So this Korean academic just got out of jail for embezzlement, and for forgery of a Yale doctorate. Here’s what she says about the doctorate in her just-published memoir:

In her book, she admits that someone else wrote the thesis for her, but says she never had any doubt about the authenticity of the degree. Yale confirmed the diploma was a forgery in 2007.

“Though I neither got the degree through hard work nor wrote the thesis by myself, I paid tuitions, submitted papers, finished a thesis defense in front of three Yale professors, not to mention that I passed graduation tests,” she writes.

I’m having some trouble unpacking this re: authenticity.

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7 Responses to “Brain Twister”

  1. theprofessor Says:

    Yale only has three profs on dissertation committees?

  2. ricki Says:

    Fake your thesis, get a fake diploma? That seems to work.

    I attended a small state school for my Ph.D., but was required to have five profs – including one from “outside the department” on my committee.

    And yes, I did the research myself and wrote the whole dang dissertation myself. (And gained the 15 “stress pounds” during the process myself)

  3. bfa Says:

    we also only have three profs on a dissertation committee. it’s not an unusual number.

  4. Robert Mathiesen Says:

    This could have been any number of students I had in my classes at Brown University. Their rationale seems to be as follows:

    1. A degree, like anything and everything else you need or want, is merely a commodity to be purchased.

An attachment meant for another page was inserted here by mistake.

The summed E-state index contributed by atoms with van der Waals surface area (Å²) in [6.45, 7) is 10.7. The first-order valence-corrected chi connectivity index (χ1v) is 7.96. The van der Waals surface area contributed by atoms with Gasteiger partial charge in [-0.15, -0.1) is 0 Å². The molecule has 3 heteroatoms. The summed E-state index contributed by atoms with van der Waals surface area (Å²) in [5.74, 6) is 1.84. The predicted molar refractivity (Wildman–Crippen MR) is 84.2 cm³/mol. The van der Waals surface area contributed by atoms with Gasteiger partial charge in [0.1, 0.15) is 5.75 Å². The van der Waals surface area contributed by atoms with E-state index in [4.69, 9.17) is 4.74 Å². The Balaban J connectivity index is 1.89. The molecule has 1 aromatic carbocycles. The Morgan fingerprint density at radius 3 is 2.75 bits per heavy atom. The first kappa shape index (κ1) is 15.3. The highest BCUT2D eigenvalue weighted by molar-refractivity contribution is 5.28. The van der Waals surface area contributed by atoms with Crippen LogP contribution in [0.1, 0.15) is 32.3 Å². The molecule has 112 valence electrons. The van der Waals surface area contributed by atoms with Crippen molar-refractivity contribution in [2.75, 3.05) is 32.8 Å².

2. Unlike many other commodities, the price of a degree in not only a certain amount of money, but also a certain amount of academic paper. There are also negotiations with the people who control the product, which differ in no way from negotiations with people in business deals.

    3. Just as it doesn’t matter where you got your money, so it doesn’t matter where you got your paper.

    4. Negotiations in business need not be conducted with full openness, provided one’s deceit remains hidden while the negotiations are going on. The same is true for negotiations in academia.

    5. In business, a deal is a deal once it has been made. If you uncover deceit later, that doesn’t invalidate the deal retroactively. Why should academia differ from business?

    6. No other product you purchase requires any mandatory transformation of the buyer. Why should an academic product entail any mandatory transformation, i.e., any actual learning?

    All this can probably be summed up as:

    Who do academics think they are, to demand anything of students other than what merchants and businessmen demand of their customers?

    Of course, in my 40 years at Brown I have taught very, very many wonderful students who do not feel this way. But the attitude I describe above is not all that uncommon, even at an Ivy League university like mine.

  5. Robert Mathiesen Says:

    Delete “cannot” in the next to the last paragraph of my comment. I shouldn’t try to comment before ingesting sufficient caffein.

  6. Margaret Soltan Says:

    Robert: “cannot” deleted.

  7. Robert Mathiesen Says:

    Thanks!

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